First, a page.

President Joe Biden announced on Tuesday that he would tap the U.S. Strategic Petroleum Reserve (SPR) for 50 million barrels of oil, but that won’t last long.
The U.S. Energy Information reported, “In 2020, the United States consumed an average of about 18.19 million barrels of petroleum per day, or a total of about 6.66 billion barrels of petroleum.”
Biden said 32 million barrels “will be an exchange over the next several months, releasing oil that will eventually return to the Strategic Petroleum Reserve in the years ahead,” with the other 18 million authorized for sale via Congress. That means the total amount of oil tapped will be just over 2.5 days worth.
Oil prices have soared to seven-year highs and U.S. retail gasoline cost have hit an average of $3.42 a gallon, also the highest in seven years.
Tapping the reserve doesn’t solve the production problem. “Analysts have warned an SPR release would only produce a short-term effect in the market, as it would not increase U.S. production capacity,” Reuters wrote.
On Tuesday, the White House said China, India, Japan, South Korea, and the United Kingdom will also tap into their petroleum reserves as part of a coordinated effort. “This culminates weeks of consultations with countries around the world, and we are already seeing the effect of this work on oil prices. Over the last several weeks as reports of this work became public, oil prices are down nearly 10%,” the White House said.
Biden’s move drew praise from senior Democrats, including Senate Majority Leader Chuck Schumer (D-NY).
“President Biden’s announcement is good news for American families and will strengthen our economy,” Schumer said. “Tapping the SPR will provide much-needed temporary relief at the pump and will signal to OPEC that they cannot recklessly manipulate supply to artificially inflate gas prices. Of course, the only long-term solution to rising gas prices is to continue our march to eliminate our dependence on fossil fuels and create a robust green energy economy.”
Prices at the pump have been rising steadily since Biden took office. But GasBuddy.com, a price-tracking website, said Monday that gas prices have fallen for two straight weeks to an average of $3.39 per gallon. Still, gas is $1.30 per gallon higher than a year ago, the site said.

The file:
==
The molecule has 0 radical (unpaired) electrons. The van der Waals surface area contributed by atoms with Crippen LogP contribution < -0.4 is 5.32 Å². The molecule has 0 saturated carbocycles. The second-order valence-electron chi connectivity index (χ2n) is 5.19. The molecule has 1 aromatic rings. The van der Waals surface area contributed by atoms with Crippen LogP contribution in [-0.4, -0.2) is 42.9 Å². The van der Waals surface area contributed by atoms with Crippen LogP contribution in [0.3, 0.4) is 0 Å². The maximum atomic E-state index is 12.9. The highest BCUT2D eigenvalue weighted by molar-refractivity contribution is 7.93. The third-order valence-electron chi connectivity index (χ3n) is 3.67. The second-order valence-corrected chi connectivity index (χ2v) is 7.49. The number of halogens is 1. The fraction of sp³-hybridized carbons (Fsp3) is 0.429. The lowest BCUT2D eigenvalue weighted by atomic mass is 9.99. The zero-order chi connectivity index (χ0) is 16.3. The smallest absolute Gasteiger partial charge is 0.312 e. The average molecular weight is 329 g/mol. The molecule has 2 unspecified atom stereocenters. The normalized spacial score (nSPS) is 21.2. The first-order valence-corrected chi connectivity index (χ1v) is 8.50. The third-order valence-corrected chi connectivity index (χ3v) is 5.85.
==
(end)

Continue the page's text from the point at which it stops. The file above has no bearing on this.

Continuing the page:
“While there’s reason to be optimistic that the peak of gas prices will soon be behind us, the decline in the price of oil is likely reflecting the possibility of a coordinated global release of oil from strategic reserves,” Patrick De Haan, head of petroleum analysis for GasBuddy, said ahead of Biden’s announcement.
And supply is also dwindling.
“According to data from the Energy Information Administration last week, U.S. crude oil inventories fell 2.1 million barrels and stand 7% below the five year average for this time of year, while domestic crude oil production also saw a slight drop to 11.4 million barrels per day,” GasBuddy reported.
“Gasoline inventories fell by a slight 700,000 barrels and stand 4% below the five year average range, while distillate inventories also declined by 800,000 barrels and stand 5% below the five year average range. Implied gasoline demand, a proxy for retail gasoline demand, fell 18,000bpd to 9.24 million barrels per day. Refinery utilization continued to rally, posting a rise of 1.2 percentage points to 87.9% nationally,” the website added.